One Friday evening we drove into Nice to see the recently reopened Gare du Sud, a former railway station located in the Libération quarter.
The station closed in December 1991 when it was replaced by the smaller Gare de Nice and remained derelict until 2013, when the station building was renovated and converted into a library.
Inaugurated in 1892 and designed by architect Prosper Bobin, the station building, set back from the Avenue Malausséna, was designed in an elegant neoclassical style. It has a monumental and imposing facade with a central high section flanked by two side pavilions, decorated with ceramic tiles, painted designs and picturesque stonework.
Behind the station building is a tall metal train shed with a glass roof to cover the platforms which was designed by Gustave Eiffel – yes, the bloke that did the Eiffel Tower – for the Russian and Austro-Hungarian pavilion at the Paris Exposition Universelle (1889) and added to the station in 1891.
Ownership of the old station was transferred to the city of Nice in 2000 and initially there were plans to demolish it but, after a public outcry, the Culture Minister blocked the plan. Furthermore, the facade of the old station building was listed as a historic monument in 2002 and the train shed was listed in 2005.
Although the station had been saved, its future remained uncertain. Finally, architect Pierre-Louis Faloci was asked to create a new design which would preserve the building as well as the metal train shed. The first phase of his design, the internal and external renovation of the station building, took place in 2013 and the new Raoul Mille library, incorporated into the station’s former waiting room was opened in 2014. The building also houses multimedia rooms, meeting rooms and a climate-controlled storage basement.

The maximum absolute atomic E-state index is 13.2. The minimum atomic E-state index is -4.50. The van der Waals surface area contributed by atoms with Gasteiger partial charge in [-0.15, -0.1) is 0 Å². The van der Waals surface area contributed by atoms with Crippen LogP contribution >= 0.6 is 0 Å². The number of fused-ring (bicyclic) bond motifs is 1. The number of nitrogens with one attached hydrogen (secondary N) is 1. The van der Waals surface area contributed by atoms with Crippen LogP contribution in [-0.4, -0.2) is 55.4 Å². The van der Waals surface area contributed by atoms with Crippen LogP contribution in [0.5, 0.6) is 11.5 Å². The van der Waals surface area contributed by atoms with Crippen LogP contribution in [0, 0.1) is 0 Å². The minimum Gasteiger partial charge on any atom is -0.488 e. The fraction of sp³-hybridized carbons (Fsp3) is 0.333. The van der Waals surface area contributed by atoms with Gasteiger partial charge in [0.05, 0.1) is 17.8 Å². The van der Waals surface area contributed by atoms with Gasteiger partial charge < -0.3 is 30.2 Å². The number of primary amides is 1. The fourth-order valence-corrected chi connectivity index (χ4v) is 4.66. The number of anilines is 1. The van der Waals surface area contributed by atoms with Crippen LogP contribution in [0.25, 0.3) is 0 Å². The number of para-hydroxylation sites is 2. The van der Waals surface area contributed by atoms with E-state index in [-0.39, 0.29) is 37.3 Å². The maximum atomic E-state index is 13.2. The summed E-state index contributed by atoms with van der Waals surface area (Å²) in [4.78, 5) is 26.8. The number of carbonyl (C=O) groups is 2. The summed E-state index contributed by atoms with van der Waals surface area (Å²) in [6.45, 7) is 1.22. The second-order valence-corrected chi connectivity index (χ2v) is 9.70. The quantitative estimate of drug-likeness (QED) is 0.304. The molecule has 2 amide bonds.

The second phase of the project involved the restoration of the train shed site within plans for a shopping centre, cinema, sports facilities, housing and underground car park. Much of this was completed last year though the project won the Pyramide d’or, the highest award of the Fédération des Promoters Immobilisers in 2016.
The main hall finally reopened at the beginning of May 2019 its destiny largely determined by the head of Nice’s department for Urban Renewal who wanted to create a large contemporary market, inspired by those in other major cities such as London and New York, where everyone could gather to eat, drink and listen to music.
It’s fair to say, looking at the crowds there on Friday evening, that the objective has easily been achieved.